Jackson doesn’t like to compare himself to anyone else because “everybody does something different and unique,” but he did admit that he tries to imitate and take little pieces of a few players’ games. Along with Woodson’s three-way efforts, Jackson also watches how Patrick Petersen, Tyrann Mathieu and Deion Sanders were able to make an impact at defensive back and in the return game.

To follow in the footsteps of that foursome, Jackson is going to have to be locked in on the defensive side and that starts with learning a new playbook under defensive coordinator Clancy Pendergast. Jackson missed the last seven months of football as he chased his dreams of making the Olympic team in the long jump. He made the national finals before ultimately finishing tenth after jumping 25 feet, 8.25 inches. He still has Olympic aspirations, saying he will attempt to qualify for the 2020 Games in four years. He also wants a shot at the world track championships next year. 

If he has a Charles Woodson-esque season, Jackson may be spending the spring preparing for the NFL Draft instead of any track events. Whether he makes the transition back to track next spring could depend on how quickly he can flip the switch and get back in football shape. Jackson weighed 180 pounds during the track season, but said he will play football between 185-190 pounds. Along with gaining weight, he has to refocus his weight training regiment for football and get ready for lateral movements.

“I’m right back into football. My transition is fine,” Jackson said. “I’ve been playing three, four different sports every time going back-to-back, even at Serra I went from basketball to football to track, so my transition, I’m back into football, 100 percent football.”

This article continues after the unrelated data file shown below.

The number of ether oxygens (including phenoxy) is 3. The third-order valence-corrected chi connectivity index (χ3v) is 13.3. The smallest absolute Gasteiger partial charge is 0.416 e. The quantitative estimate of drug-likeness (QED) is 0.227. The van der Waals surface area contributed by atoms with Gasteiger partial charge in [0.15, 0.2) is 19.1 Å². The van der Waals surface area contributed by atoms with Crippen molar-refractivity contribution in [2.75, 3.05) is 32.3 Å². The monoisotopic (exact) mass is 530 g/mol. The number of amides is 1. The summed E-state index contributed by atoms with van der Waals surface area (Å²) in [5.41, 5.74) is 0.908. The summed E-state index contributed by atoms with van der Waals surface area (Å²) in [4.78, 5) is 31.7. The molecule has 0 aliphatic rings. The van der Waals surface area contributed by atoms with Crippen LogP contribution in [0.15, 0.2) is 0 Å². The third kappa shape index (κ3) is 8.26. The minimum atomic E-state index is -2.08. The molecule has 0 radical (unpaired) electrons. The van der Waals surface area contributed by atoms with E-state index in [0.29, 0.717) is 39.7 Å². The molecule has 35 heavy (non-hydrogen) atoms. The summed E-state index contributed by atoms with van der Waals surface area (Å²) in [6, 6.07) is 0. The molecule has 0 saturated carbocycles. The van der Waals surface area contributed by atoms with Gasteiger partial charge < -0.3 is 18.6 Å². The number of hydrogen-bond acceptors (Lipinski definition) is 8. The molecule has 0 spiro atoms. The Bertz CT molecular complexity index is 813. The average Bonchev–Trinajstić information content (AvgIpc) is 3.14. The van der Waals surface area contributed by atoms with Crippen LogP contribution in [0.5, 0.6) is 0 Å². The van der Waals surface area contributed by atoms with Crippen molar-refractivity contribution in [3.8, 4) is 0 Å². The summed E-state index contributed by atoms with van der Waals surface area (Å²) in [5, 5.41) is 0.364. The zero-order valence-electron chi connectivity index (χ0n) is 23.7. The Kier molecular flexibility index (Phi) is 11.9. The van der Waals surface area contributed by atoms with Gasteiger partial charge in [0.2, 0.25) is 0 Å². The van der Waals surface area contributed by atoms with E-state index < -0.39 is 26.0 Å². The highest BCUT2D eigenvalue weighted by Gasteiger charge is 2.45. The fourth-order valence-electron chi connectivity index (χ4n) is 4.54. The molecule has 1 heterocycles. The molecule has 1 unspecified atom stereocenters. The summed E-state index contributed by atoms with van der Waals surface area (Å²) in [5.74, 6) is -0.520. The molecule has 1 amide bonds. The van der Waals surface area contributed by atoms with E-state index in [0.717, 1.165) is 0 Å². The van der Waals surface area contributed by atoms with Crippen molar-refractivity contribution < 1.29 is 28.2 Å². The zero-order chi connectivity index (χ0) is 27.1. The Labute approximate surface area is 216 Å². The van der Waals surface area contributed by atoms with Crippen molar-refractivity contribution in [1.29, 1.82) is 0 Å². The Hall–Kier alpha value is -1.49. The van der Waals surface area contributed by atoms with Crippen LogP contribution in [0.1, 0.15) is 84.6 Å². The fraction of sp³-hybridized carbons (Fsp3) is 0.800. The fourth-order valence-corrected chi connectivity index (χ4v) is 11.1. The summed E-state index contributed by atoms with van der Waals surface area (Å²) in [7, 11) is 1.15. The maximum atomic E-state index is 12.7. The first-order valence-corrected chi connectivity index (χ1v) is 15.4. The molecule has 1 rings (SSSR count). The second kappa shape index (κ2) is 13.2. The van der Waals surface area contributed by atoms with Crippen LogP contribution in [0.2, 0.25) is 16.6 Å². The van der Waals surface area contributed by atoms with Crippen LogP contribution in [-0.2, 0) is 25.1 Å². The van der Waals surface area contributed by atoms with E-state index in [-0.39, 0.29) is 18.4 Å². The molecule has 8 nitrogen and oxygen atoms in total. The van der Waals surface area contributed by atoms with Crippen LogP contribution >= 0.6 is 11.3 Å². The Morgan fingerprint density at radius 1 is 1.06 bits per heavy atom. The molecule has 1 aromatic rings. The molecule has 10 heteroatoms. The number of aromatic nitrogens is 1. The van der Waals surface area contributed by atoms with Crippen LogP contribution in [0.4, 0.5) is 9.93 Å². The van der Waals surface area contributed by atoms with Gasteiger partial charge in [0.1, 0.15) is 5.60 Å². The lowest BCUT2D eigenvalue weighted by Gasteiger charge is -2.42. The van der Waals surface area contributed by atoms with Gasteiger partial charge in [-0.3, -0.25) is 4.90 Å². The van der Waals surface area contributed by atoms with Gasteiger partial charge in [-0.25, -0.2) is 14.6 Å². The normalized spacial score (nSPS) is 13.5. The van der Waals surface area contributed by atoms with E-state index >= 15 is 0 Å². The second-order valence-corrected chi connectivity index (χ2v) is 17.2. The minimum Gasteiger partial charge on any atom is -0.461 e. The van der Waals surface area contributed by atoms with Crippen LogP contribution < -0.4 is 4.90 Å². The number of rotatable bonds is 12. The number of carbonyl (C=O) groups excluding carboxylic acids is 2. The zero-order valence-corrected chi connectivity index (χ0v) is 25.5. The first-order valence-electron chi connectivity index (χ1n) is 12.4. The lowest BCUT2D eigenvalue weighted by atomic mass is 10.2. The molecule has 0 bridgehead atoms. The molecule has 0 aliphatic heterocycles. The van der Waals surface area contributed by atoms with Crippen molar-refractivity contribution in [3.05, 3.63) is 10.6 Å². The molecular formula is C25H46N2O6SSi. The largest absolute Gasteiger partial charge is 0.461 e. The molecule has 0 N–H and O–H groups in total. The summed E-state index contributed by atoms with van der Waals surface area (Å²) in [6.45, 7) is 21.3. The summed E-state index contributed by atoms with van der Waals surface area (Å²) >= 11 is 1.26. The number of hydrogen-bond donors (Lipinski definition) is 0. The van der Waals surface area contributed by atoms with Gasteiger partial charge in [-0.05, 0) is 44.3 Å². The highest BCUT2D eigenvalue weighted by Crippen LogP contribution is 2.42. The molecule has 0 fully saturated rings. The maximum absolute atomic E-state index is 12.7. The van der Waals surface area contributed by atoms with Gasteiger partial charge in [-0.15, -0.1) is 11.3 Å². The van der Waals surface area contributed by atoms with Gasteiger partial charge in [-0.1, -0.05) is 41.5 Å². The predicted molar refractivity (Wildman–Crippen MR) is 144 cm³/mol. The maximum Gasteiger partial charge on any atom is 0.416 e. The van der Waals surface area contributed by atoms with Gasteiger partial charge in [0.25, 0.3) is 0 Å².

After the Olympic trials ended, he began the transition going in to pump out his first football lift the Monday after track ended. Unlike some of his fellow defenders, Jackson wasn’t around for Pendergast’s last stint at USC. Instead, he now has to begin learning Pendergast’s system. 

“I'm new, so it's like I'm a freshman all over again,” Jackson said. “I’ve been gone for seven months, so I'm just having fun with it, soaking it all in and just getting ready to go.”

In the spring, Jackson stopped in to observe a couple of practices and throughout his time running track, he has been in conversation with the football coaching staff. He also has been picking the brains of his teammates. They were given iPads in the spring that had the playbook uploaded. Because of his track commitment, Jackson did not receive one. 

That didn’t deter him. 

Whenever he hung out with his fellow defensive backs, Jackson borrowed their iPads to try to catch up on his studying, hoping to be on the same page with the rest of the defense when fall camp opens.

“I feel real comfortable with it. I like Coach Pendergast’s aggressiveness. Being a defensive back, that’s what you want, aggressiveness with a lot of man-to-man situations to display your talent and show everybody that you can actually play man-to-man. You can go on an island and try to stay with the best receiver, so I’m excited to be there with Coach Clancy’s defense.

“It’s not much different. Just different concepts and terms that you’ve got to understand and realize that football is going to be football at the end of the day.”

“I’m just fired up. The new staff we have in, all the players looking forward to going into this season, and I’m ready just to play for my brothers and just to get ready to get this season going. I know it’s been a long road for me. I’ve been away from football for seven months. So I’ll finally be back. I’m excited for it.”